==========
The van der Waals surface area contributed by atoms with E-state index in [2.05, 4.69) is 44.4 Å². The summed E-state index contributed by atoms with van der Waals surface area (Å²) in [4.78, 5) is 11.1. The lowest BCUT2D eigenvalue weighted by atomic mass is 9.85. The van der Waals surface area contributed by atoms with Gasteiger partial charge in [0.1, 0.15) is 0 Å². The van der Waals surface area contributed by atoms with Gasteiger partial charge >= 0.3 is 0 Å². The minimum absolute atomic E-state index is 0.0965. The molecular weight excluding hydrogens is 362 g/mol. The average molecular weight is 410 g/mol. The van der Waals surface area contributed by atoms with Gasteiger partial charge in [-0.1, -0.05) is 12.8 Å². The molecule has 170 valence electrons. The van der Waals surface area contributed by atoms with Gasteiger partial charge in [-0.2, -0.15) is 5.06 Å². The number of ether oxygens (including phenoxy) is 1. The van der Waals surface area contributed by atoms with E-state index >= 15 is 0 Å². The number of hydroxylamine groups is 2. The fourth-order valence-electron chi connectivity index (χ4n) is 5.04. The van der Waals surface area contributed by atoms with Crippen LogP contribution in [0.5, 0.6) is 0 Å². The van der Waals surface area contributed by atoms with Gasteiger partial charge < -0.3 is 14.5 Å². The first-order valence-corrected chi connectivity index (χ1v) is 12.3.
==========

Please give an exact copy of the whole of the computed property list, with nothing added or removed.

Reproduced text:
The van der Waals surface area contributed by atoms with E-state index in [2.05, 4.69) is 44.4 Å². The summed E-state index contributed by atoms with van der Waals surface area (Å²) in [4.78, 5) is 11.1. The lowest BCUT2D eigenvalue weighted by atomic mass is 9.85. The van der Waals surface area contributed by atoms with Gasteiger partial charge in [0.1, 0.15) is 0 Å². The van der Waals surface area contributed by atoms with Gasteiger partial charge >= 0.3 is 0 Å². The minimum absolute atomic E-state index is 0.0965. The molecular weight excluding hydrogens is 362 g/mol. The average molecular weight is 410 g/mol. The van der Waals surface area contributed by atoms with Gasteiger partial charge in [-0.1, -0.05) is 12.8 Å². The molecule has 170 valence electrons. The van der Waals surface area contributed by atoms with Gasteiger partial charge in [-0.2, -0.15) is 5.06 Å². The number of ether oxygens (including phenoxy) is 1. The van der Waals surface area contributed by atoms with E-state index >= 15 is 0 Å². The number of hydroxylamine groups is 2. The fourth-order valence-electron chi connectivity index (χ4n) is 5.04. The van der Waals surface area contributed by atoms with Crippen LogP contribution in [0.5, 0.6) is 0 Å². The van der Waals surface area contributed by atoms with Gasteiger partial charge < -0.3 is 14.5 Å². The first-order valence-corrected chi connectivity index (χ1v) is 12.3.